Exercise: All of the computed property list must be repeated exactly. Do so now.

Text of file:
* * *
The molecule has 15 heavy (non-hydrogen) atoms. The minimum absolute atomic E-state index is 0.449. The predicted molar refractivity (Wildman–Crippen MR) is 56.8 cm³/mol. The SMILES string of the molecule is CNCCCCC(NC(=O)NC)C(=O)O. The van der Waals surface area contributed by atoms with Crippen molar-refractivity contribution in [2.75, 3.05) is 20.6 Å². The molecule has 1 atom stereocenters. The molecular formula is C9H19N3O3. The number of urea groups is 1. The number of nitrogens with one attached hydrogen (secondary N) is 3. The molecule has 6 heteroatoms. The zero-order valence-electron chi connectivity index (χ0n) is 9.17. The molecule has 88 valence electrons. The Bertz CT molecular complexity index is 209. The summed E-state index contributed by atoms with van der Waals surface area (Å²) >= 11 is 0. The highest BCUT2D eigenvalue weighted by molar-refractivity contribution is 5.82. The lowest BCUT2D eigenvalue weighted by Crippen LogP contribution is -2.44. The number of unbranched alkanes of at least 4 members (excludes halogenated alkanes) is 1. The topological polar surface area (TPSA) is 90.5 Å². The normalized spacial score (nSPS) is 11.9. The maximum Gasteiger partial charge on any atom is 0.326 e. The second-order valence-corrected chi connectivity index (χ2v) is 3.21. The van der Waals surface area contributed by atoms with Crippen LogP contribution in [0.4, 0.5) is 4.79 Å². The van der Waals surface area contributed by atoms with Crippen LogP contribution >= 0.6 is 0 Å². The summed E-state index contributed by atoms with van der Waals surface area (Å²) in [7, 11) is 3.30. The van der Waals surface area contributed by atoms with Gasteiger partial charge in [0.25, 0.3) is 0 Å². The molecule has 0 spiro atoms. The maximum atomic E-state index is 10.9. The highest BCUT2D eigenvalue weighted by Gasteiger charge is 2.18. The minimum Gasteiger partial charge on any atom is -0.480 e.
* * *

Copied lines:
The molecule has 15 heavy (non-hydrogen) atoms. The minimum absolute atomic E-state index is 0.449. The predicted molar refractivity (Wildman–Crippen MR) is 56.8 cm³/mol. The SMILES string of the molecule is CNCCCCC(NC(=O)NC)C(=O)O. The van der Waals surface area contributed by atoms with Crippen molar-refractivity contribution in [2.75, 3.05) is 20.6 Å². The molecule has 1 atom stereocenters. The molecular formula is C9H19N3O3. The number of urea groups is 1. The number of nitrogens with one attached hydrogen (secondary N) is 3. The molecule has 6 heteroatoms. The zero-order valence-electron chi connectivity index (χ0n) is 9.17. The molecule has 88 valence electrons. The Bertz CT molecular complexity index is 209. The summed E-state index contributed by atoms with van der Waals surface area (Å²) >= 11 is 0. The highest BCUT2D eigenvalue weighted by molar-refractivity contribution is 5.82. The lowest BCUT2D eigenvalue weighted by Crippen LogP contribution is -2.44. The number of unbranched alkanes of at least 4 members (excludes halogenated alkanes) is 1. The topological polar surface area (TPSA) is 90.5 Å². The normalized spacial score (nSPS) is 11.9. The maximum Gasteiger partial charge on any atom is 0.326 e. The second-order valence-corrected chi connectivity index (χ2v) is 3.21. The van der Waals surface area contributed by atoms with Crippen LogP contribution in [0.4, 0.5) is 4.79 Å². The van der Waals surface area contributed by atoms with Crippen LogP contribution >= 0.6 is 0 Å². The summed E-state index contributed by atoms with van der Waals surface area (Å²) in [7, 11) is 3.30. The van der Waals surface area contributed by atoms with Gasteiger partial charge in [0.25, 0.3) is 0 Å². The molecule has 0 spiro atoms. The maximum atomic E-state index is 10.9. The highest BCUT2D eigenvalue weighted by Gasteiger charge is 2.18. The minimum Gasteiger partial charge on any atom is -0.480 e.